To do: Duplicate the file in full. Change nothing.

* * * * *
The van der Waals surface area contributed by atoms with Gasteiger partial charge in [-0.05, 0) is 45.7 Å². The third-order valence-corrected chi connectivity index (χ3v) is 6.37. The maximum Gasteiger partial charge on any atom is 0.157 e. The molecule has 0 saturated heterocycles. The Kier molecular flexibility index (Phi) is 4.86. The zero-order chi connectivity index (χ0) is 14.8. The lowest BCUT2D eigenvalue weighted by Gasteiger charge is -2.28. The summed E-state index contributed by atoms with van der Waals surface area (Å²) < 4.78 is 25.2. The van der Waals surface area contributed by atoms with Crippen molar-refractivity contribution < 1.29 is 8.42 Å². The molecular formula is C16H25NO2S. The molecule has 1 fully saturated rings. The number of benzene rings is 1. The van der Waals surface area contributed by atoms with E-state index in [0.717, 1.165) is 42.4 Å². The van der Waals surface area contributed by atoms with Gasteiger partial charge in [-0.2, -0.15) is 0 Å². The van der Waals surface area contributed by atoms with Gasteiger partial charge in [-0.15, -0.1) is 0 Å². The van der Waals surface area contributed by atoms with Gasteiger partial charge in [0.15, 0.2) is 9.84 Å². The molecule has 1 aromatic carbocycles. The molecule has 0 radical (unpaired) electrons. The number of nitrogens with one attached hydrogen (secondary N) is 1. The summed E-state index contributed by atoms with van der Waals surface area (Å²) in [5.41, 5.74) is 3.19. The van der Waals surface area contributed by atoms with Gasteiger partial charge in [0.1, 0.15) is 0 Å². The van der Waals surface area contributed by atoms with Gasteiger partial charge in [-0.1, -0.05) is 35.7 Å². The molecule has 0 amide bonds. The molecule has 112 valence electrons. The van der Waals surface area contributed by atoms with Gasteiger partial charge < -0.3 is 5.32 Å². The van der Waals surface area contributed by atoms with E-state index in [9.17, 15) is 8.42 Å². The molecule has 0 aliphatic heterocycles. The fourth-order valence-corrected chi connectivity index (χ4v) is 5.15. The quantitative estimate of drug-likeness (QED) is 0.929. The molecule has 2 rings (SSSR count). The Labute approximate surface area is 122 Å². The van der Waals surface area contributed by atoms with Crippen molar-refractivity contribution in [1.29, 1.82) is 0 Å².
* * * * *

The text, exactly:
The van der Waals surface area contributed by atoms with Gasteiger partial charge in [-0.05, 0) is 45.7 Å². The third-order valence-corrected chi connectivity index (χ3v) is 6.37. The maximum Gasteiger partial charge on any atom is 0.157 e. The molecule has 0 saturated heterocycles. The Kier molecular flexibility index (Phi) is 4.86. The zero-order chi connectivity index (χ0) is 14.8. The lowest BCUT2D eigenvalue weighted by Gasteiger charge is -2.28. The summed E-state index contributed by atoms with van der Waals surface area (Å²) < 4.78 is 25.2. The van der Waals surface area contributed by atoms with Crippen molar-refractivity contribution < 1.29 is 8.42 Å². The molecular formula is C16H25NO2S. The molecule has 1 fully saturated rings. The number of benzene rings is 1. The van der Waals surface area contributed by atoms with E-state index in [0.717, 1.165) is 42.4 Å². The van der Waals surface area contributed by atoms with Gasteiger partial charge in [-0.2, -0.15) is 0 Å². The van der Waals surface area contributed by atoms with Gasteiger partial charge in [-0.15, -0.1) is 0 Å². The van der Waals surface area contributed by atoms with Gasteiger partial charge in [0.15, 0.2) is 9.84 Å². The molecule has 1 aromatic carbocycles. The molecule has 0 radical (unpaired) electrons. The number of nitrogens with one attached hydrogen (secondary N) is 1. The summed E-state index contributed by atoms with van der Waals surface area (Å²) in [5.41, 5.74) is 3.19. The van der Waals surface area contributed by atoms with Gasteiger partial charge in [0.1, 0.15) is 0 Å². The van der Waals surface area contributed by atoms with Gasteiger partial charge in [-0.1, -0.05) is 35.7 Å². The molecule has 0 amide bonds. The molecule has 112 valence electrons. The van der Waals surface area contributed by atoms with Gasteiger partial charge < -0.3 is 5.32 Å². The van der Waals surface area contributed by atoms with E-state index in [9.17, 15) is 8.42 Å². The molecule has 0 aliphatic heterocycles. The fourth-order valence-corrected chi connectivity index (χ4v) is 5.15. The quantitative estimate of drug-likeness (QED) is 0.929. The molecule has 2 rings (SSSR count). The Labute approximate surface area is 122 Å². The van der Waals surface area contributed by atoms with Crippen molar-refractivity contribution in [1.29, 1.82) is 0 Å².